Emma Stone wasn’t kidding around when she spoke about wanting to have children with her husband Dave McCary, a writer/director for the American SNL late night comedy show. “I feel pretty good about starting my own pack,” Stone declared in a November interview.
In fact, she was already pregnant when she made the comment and this March, Stone gave birth to her first child, marking a decisive new chapter in the life of the acclaimed actress. It was only two years ago that Stone revealed that she had undergone a profound change in her thinking when it came to marriage and children: “It’s weird how much turning 30 crystallizes your life… As a teenager, I was like, ‘I’m never getting married, I’m never having kids.’ And then I got older and I was like, ‘I really want to get married, I really want to have kids.”
Now 32, Stone is considered one of Hollywood’s top stars following her dazzling, Oscar-winning performance in La La Land (2016) and subsequent turn in The Favourite that earned her a 2019 supporting actress nomination. Prior to becoming pregnant, Stone completed work on Cruella, the Disney live-action prequel that opened in UK theatres on May 28th. The comedy/crime film sees her play the villain who first appeared (as an older woman) in the 1961 animated children’s classic, 101 Dalmatians. It’s a wicked change of pace for Stone whose distinctive red hair gives way to Cruella de Vil’s distinctive two tone, black and white tresses.
“Cruella is a fantastic character to get to play because she’s larger than life,” Stone said earlier this year. “It’s been a great experience to play around with her backstory and discover what makes her the woman she becomes.”
The film follows the evolution of Stone’s Estella (aka Cruella) from her days as an aspiring fashion designer in 1970’s London and its emerging punk scene. After landing a position in the atelier of Baroness von Hellman (Emma Thompson), an established couturier, Cruella soon becomes a bitter rival and this leads to various nefarious activities during the course of which audiences will discover the real origins behind her visceral hatred of Dalmatians.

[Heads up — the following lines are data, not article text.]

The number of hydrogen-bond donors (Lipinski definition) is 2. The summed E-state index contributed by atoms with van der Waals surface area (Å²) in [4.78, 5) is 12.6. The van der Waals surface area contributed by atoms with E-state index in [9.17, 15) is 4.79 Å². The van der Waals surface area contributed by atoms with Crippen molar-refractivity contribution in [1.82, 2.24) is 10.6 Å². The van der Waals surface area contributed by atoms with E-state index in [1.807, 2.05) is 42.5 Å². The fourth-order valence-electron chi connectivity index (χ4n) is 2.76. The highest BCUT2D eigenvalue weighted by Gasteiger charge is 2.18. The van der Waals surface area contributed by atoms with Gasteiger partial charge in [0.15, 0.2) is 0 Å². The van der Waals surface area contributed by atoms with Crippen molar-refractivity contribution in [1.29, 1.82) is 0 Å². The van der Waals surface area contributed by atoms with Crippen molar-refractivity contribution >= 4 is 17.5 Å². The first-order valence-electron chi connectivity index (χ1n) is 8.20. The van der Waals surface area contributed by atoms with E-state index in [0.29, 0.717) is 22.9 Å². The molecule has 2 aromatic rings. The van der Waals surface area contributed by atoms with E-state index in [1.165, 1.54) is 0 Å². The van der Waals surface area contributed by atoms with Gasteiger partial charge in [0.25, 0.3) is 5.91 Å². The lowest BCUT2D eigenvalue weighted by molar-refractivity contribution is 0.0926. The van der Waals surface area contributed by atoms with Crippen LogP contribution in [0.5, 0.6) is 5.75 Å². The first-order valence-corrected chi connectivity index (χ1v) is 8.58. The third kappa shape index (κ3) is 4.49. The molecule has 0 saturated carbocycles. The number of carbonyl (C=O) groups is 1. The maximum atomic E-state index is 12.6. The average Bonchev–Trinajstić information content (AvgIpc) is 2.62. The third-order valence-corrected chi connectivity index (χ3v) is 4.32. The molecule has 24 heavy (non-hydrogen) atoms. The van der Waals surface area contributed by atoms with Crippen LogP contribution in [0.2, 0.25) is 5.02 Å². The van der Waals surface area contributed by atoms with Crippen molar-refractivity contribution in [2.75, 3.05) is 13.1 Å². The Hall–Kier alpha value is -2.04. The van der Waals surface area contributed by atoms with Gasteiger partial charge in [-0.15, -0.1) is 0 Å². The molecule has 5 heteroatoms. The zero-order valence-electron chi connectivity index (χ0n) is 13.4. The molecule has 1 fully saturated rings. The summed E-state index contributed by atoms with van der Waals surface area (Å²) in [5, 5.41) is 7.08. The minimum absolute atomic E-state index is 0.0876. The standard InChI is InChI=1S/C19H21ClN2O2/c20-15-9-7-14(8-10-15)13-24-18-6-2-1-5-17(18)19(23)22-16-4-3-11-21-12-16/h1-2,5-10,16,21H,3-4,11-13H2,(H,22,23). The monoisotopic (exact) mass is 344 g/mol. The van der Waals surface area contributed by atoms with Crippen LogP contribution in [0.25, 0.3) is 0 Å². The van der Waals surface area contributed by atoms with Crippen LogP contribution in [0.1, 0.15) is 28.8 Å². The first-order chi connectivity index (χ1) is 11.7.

Although there had been some rumours that her Cruella was a female offshoot of Joaquin Phoenix’s manic Joker character, Stone has shot down those comparisons.
“There are some really deep, emotional things that Cruella’s dealing with that send her to the villainous darker side,” Stone told a film magazine. “But it’s very different from Joker in many ways…”
Emma Stone lives in Los Angeles with her husband Dave McCary and their new born daughter.
How does it feel to adopt the Cruella look, the outfits, the black and white hair?
ES: It’s pretty trippy. Glenn Close is obviously the GOAT (Greatest of all Time) and I just love the Disney animated film. Our story leads to where she becomes the great Cruella.
Does playing in a big film like this and after winning an Oscar for La La Land make you appreciate how far you’ve come over the course of your career?
ES: I owe so much to my parents and their blind faith and optimism in me…At 15 when I asked my parents to move to Los Angeles, they said yes. They were able to support me in doing that. That’s not the reality for, I would say, probably the majority of people. I was lucky to have parents who had faith in a 15-year-old who has a very different outlook on the world than maybe a 28-year-old, or a 48-year-old, you know? They enabled me to go and accomplish a dream at 15…
I have also been so deeply, profoundly lucky to have friends in my life that have always just loved me exactly as I am no matter what time period I’m in. That’s the only way I’ve gotten through it.
When did you first begin to nurture your dream of becoming an actress?